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Legendary revolutionist Su Beng places hope on younger generation

2017/11/05 22:15:42

Su Beng (史明, center)

By Shih Hsiu-chuan, CNA staff reporter

Establishing Taiwan as an independent state is a dream the legendary Su Beng (史明) once said would not come true in his remaining life, but he also said that it will be realized someday "without a doubt."

And the key to carrying out the dream, as he often says to younger generations, is nothing but "perseverance on the path" which he has been exemplifying throughout his life.

Born into a wealthy family in 1918 under Japanese rule, Su Beng, whose given name is Shih Chao-hui (施朝暉), attended college in Japan in 1937. Unlike most Taiwanese with similar backgrounds opting for the medical career, he studied politics and economics at Waseda University in Tokyo.

Su Beng said that in his childhood, he had spent time with Chiang Wei-shui (蔣渭水) and Lin Hsien-tang (林獻堂), Taiwan democracy pioneers and anti-Japanese activists who were close to his father, and that has sowed the seeds of his anti-colonial perspective.

As Waseda University was steeped in progressive spirit, Su Beng became a fully committed Marxist. He was drawn into the study of 20th century capitalism and the tide of social class ideology that further deepened his resolve to reign in Japan's imperialistic expansion.

Upon graduating from Waseda University in 1942, Su Beng went to China to join forces with the Communist Party of China (CPC) in the fight against Japan. He stayed in China for about seven years working as an undercover to spy on Japan and then engaging in the warfare against the Kuomintang (KMT) during the Chinese civil war.

But according to Su Beng, he was disillusioned with the CPC when he was in China because he had witnessed the "use of extreme brutality and inhumanity" by the CPC against the KMT. The rhetoric the CPC had adopted was "faux Marxism," Su Beng said.

Su Beng noted that he had averted the CPC's bid to recruit him. He eventually made his escape to Taiwan in 1949, only to find that the nature of the KMT regime, as shown in its crackdown on dissidents, was "no different from that of the CPC."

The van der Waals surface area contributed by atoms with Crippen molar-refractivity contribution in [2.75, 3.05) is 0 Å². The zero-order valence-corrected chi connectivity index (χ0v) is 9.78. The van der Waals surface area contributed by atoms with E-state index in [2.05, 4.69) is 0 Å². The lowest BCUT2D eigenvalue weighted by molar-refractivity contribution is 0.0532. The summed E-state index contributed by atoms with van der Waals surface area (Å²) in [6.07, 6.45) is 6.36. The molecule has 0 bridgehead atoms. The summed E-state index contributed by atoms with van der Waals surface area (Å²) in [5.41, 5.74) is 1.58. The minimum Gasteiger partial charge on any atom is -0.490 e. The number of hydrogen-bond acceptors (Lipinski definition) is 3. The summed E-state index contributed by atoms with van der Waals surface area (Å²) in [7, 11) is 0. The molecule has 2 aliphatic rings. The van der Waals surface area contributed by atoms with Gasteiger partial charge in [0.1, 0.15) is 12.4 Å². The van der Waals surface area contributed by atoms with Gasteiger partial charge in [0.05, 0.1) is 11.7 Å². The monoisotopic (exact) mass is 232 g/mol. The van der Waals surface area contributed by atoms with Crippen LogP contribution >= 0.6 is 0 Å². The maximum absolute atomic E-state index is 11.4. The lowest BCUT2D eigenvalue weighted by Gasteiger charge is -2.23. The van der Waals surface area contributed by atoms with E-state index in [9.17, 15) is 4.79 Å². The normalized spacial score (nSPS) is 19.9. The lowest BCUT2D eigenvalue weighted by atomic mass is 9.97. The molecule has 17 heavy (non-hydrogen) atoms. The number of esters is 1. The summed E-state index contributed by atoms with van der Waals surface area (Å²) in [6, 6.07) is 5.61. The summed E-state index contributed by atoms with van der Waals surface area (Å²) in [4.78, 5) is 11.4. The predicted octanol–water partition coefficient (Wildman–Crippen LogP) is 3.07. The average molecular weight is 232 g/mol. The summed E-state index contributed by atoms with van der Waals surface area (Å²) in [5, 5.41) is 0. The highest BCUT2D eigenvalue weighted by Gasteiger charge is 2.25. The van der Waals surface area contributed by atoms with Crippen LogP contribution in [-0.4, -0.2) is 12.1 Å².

In 1952, Su Beng fled to Japan after his plot to assassinate Chiang Kai-shek (蔣介石) was discovered and the KMT regime labeled him as a communist.

He had since been in exile in Japan, where he had stayed for 41 years before he managed to sneak back to Taiwan in 1993 at the age of 75.

During his stay in Japan, Su Beng, with the help of his girlfriend Hiraga Kyoko whom he first met he in Beijing, started "New Gourmet," a food shop that sold dumplings and noodles, as a way to make a living and also as a base to train independence activists from Taiwan.

As Chiang Ping-lun (江昺崙), who had assisted in the book "The Oral History of Su Beng," noted, Su Beng could have lived a rich life with the money he earned from the shop, but he chose to use the money to fund activists engaging in the Taiwan independence movement.

Since the Taiwanese Independence Association (TIA) was established in 1967, more than 1,000 people have reportedly involved themselves in the underground trainings, including making explosives.

In the 1970s, some of the TIA's activists had carried out two anti-government arson attacks in Taipei and in Kaohsiung separately, in addition to a plot to kill Chiang Ching-Kuo (蔣經國).

While running the noodle shop, Su Beng began to work on the Japanese language version of "Taiwan's 400 Years of History," which came out in 1962, followed by the Chinese version in 1981, that recounts Taiwan's history since the first settlement by Han Chinese in Taiwan.

Chen Fang-ming (陳芳明), retired professor of Taiwanese literature, once noted that the book is of great importance because it is written from the perspective of Taiwanese people and from a leftist perspective, not from the perspectives of each colonial ruling regime.

The Marxist historian and veteran Taiwanese independence first used Su Beng, which literally means "historically clear" in Hoklo, as his pen name for the Japanese language version, to underline the importance of getting a clear understanding of history.

Educating young people about history has been one of his missions after returning to Taiwan, including rewriting his books into versions for elementary and high school students, resting his hope on the younger generation that they will some day make his dream come true. 1061105